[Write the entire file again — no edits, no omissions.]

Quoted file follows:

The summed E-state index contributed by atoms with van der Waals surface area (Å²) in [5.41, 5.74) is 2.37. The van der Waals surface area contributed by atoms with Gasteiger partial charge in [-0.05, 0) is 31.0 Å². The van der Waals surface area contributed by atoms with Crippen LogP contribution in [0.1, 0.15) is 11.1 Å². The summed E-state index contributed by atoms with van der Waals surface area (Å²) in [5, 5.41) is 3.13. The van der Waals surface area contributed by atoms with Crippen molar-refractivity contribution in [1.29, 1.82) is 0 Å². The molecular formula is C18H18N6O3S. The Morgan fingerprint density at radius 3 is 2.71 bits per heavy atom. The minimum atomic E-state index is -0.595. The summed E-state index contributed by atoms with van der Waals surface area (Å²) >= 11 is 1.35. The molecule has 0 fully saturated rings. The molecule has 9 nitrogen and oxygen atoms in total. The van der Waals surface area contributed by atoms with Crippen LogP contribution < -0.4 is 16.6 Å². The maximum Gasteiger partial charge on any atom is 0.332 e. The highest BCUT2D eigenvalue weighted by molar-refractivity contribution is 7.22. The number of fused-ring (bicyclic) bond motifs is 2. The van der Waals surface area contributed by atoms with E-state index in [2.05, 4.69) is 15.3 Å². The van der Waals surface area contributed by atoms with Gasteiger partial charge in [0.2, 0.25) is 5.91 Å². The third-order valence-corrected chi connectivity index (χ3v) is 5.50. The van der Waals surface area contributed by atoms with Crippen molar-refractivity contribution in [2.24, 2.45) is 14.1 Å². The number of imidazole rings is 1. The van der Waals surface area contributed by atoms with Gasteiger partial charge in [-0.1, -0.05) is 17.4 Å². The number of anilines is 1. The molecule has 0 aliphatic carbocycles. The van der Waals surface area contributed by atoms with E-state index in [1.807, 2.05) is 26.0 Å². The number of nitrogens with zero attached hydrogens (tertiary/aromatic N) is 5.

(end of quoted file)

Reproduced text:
The summed E-state index contributed by atoms with van der Waals surface area (Å²) in [5.41, 5.74) is 2.37. The van der Waals surface area contributed by atoms with Gasteiger partial charge in [-0.05, 0) is 31.0 Å². The van der Waals surface area contributed by atoms with Crippen LogP contribution in [0.1, 0.15) is 11.1 Å². The summed E-state index contributed by atoms with van der Waals surface area (Å²) in [5, 5.41) is 3.13. The van der Waals surface area contributed by atoms with Crippen molar-refractivity contribution in [1.29, 1.82) is 0 Å². The molecular formula is C18H18N6O3S. The Morgan fingerprint density at radius 3 is 2.71 bits per heavy atom. The minimum atomic E-state index is -0.595. The summed E-state index contributed by atoms with van der Waals surface area (Å²) >= 11 is 1.35. The molecule has 0 fully saturated rings. The molecule has 9 nitrogen and oxygen atoms in total. The van der Waals surface area contributed by atoms with Crippen LogP contribution < -0.4 is 16.6 Å². The maximum Gasteiger partial charge on any atom is 0.332 e. The highest BCUT2D eigenvalue weighted by molar-refractivity contribution is 7.22. The number of fused-ring (bicyclic) bond motifs is 2. The van der Waals surface area contributed by atoms with E-state index in [2.05, 4.69) is 15.3 Å². The van der Waals surface area contributed by atoms with Gasteiger partial charge in [0.2, 0.25) is 5.91 Å². The third-order valence-corrected chi connectivity index (χ3v) is 5.50. The van der Waals surface area contributed by atoms with Crippen molar-refractivity contribution in [2.24, 2.45) is 14.1 Å². The number of imidazole rings is 1. The van der Waals surface area contributed by atoms with Gasteiger partial charge in [-0.1, -0.05) is 17.4 Å². The number of anilines is 1. The molecule has 0 aliphatic carbocycles. The van der Waals surface area contributed by atoms with E-state index in [1.807, 2.05) is 26.0 Å². The number of nitrogens with zero attached hydrogens (tertiary/aromatic N) is 5.